- Associated Press - Saturday, August 26, 2017

BLACKSBURG, Va. (AP) - Virginia Tech’s new drone cage is taking shape on the north side of campus, promising students and researchers a place to go when they want to push the boundaries on new technologies outside of what is allowed in public airspace.

Imagine, for instance, a drone that flies completely autonomously. Mark Blanks, director of Virginia Tech’s Mid-Atlantic Aviation Partnership, said it could theoretically take off each day, accomplish some kind of task and then land itself on a charging dock to get ready for next flight without any human involvement.

The experiments required to build that type of machine would be dangerous, and likely disallowed under current Federal Aviation Administration rules. At the very least, it would require a monthslong approval process before anything could take flight.

But that’s exactly the kind of project Tech is hoping to accommodate inside the cage, Blanks said.

The facility is under construction now. It will sit near the Duck Pond and will measure 300 feet long, 120 feet wide and 80 feet tall.

It will be made of the same netting used at golf course driving ranges. The net will be held up by about 20 poles to form a large box.

Because it’s enclosed, the cage is considered an indoor facility where many of the FAA regulations that govern use of public airspace don’t apply.

At the same time, Blanks said the porous netting allows researchers to work on their designs in real world environments with wind and weather.

Tech has a history of working with the FAA to get approval for experimental flights, but that process usually takes about six months. With the drone cage, Tech will be able to bypass a lot of that red tape.

“(Students and researchers) might be doing rapid prototyping stuff or going out and flying something they built in the lab last night,” Blanks said. “You never know what they’re going to come up with. So they needed a place to go do that. We’ve literally called it a playground for those projects.”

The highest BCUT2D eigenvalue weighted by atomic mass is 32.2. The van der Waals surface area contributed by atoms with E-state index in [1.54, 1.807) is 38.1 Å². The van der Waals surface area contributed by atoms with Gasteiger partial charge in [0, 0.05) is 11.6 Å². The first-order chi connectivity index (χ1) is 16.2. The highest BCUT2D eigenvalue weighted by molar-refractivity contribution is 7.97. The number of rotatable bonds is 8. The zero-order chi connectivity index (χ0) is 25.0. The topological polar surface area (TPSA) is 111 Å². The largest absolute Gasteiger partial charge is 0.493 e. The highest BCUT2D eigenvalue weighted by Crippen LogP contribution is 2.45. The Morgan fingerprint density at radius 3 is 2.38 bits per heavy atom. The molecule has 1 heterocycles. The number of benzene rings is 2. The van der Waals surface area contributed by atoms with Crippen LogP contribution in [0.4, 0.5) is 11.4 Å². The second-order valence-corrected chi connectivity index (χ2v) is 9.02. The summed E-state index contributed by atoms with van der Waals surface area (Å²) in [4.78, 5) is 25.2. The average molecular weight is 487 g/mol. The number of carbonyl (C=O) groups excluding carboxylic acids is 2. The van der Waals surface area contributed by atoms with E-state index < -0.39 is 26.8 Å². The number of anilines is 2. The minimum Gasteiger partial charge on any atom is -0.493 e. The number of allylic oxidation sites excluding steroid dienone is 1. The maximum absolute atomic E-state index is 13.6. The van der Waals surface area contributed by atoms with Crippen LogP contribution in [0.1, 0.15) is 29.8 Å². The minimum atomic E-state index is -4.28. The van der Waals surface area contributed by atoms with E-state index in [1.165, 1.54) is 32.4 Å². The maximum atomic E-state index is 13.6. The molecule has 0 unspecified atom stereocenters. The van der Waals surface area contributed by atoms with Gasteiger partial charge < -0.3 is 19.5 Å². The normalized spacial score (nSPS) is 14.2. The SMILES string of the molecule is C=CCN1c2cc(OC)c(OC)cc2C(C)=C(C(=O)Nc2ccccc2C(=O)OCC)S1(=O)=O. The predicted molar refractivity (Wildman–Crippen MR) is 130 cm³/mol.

There are a handful of other drone cages around the country, including one at Kansas State University, where Blanks worked before moving to Virginia. There’s one in Maryland, and the University of Michigan is planning one now.

Blanks said he believes Blacksburg’s will be the largest in the U.S.

The $1 million project will include a small adjacent building, with a classroom and lab where pilots can work on their aircraft before flights.

The drone cage will be open to all students and researchers. They’ll have to schedule flight time, but Blanks said the idea is to let anyone go there to test their crazy ideas, whether that’s autonomous machines, aircraft that interact while in flight or swarms of drones that work together like a bee hive.

“There’s inherent safety benefits, obviously,” Blanks said. “You can have aircraft inside the cage and people outside. Therefore, there’s really no risk to people. The rigor of needing to verify the system is going to do exactly what you think it’s going to do is not as great because you have this protection layer.”

Construction began this month and should wrap up in September.

For now, Virginia Tech is simply calling the new facility the outdoor netted drone facility.

“We’re working on a better name for it,” Blanks added.

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